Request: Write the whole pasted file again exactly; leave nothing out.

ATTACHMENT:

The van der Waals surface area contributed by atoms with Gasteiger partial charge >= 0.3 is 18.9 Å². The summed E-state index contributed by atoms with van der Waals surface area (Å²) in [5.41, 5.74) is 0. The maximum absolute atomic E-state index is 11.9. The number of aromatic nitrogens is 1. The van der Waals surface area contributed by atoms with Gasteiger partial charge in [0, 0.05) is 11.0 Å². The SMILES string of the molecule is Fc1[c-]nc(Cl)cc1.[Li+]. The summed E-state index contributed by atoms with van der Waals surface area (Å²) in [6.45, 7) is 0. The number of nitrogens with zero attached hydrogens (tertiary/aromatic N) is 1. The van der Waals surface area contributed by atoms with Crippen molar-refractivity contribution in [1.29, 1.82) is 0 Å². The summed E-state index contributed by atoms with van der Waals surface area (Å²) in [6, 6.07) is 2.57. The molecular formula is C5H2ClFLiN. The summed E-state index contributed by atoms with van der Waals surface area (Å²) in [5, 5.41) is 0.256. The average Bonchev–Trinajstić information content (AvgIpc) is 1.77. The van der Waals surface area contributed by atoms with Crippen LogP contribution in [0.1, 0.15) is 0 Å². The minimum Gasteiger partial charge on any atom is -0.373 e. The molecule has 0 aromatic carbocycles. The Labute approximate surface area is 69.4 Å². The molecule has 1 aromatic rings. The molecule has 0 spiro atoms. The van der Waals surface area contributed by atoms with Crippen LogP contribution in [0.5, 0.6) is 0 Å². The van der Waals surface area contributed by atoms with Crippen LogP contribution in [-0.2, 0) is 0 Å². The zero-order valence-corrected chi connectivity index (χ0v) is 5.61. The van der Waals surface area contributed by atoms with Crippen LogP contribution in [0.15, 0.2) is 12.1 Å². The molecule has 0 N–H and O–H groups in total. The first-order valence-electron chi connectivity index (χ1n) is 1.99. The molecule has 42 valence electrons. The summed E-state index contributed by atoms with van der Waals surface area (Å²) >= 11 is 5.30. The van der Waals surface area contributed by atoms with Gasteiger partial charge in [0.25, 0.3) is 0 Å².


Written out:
The van der Waals surface area contributed by atoms with Gasteiger partial charge >= 0.3 is 18.9 Å². The summed E-state index contributed by atoms with van der Waals surface area (Å²) in [5.41, 5.74) is 0. The maximum absolute atomic E-state index is 11.9. The number of aromatic nitrogens is 1. The van der Waals surface area contributed by atoms with Gasteiger partial charge in [0, 0.05) is 11.0 Å². The SMILES string of the molecule is Fc1[c-]nc(Cl)cc1.[Li+]. The summed E-state index contributed by atoms with van der Waals surface area (Å²) in [6.45, 7) is 0. The number of nitrogens with zero attached hydrogens (tertiary/aromatic N) is 1. The van der Waals surface area contributed by atoms with Crippen molar-refractivity contribution in [1.29, 1.82) is 0 Å². The summed E-state index contributed by atoms with van der Waals surface area (Å²) in [6, 6.07) is 2.57. The molecular formula is C5H2ClFLiN. The summed E-state index contributed by atoms with van der Waals surface area (Å²) in [5, 5.41) is 0.256. The average Bonchev–Trinajstić information content (AvgIpc) is 1.77. The van der Waals surface area contributed by atoms with Crippen LogP contribution in [0.1, 0.15) is 0 Å². The minimum Gasteiger partial charge on any atom is -0.373 e. The molecule has 0 aromatic carbocycles. The Labute approximate surface area is 69.4 Å². The molecule has 1 aromatic rings. The molecule has 0 spiro atoms. The van der Waals surface area contributed by atoms with Crippen LogP contribution in [0.5, 0.6) is 0 Å². The van der Waals surface area contributed by atoms with Crippen LogP contribution in [-0.2, 0) is 0 Å². The zero-order valence-corrected chi connectivity index (χ0v) is 5.61. The van der Waals surface area contributed by atoms with Crippen LogP contribution in [0.15, 0.2) is 12.1 Å². The molecule has 0 N–H and O–H groups in total. The first-order valence-electron chi connectivity index (χ1n) is 1.99. The molecule has 42 valence electrons. The summed E-state index contributed by atoms with van der Waals surface area (Å²) >= 11 is 5.30. The van der Waals surface area contributed by atoms with Gasteiger partial charge in [0.25, 0.3) is 0 Å².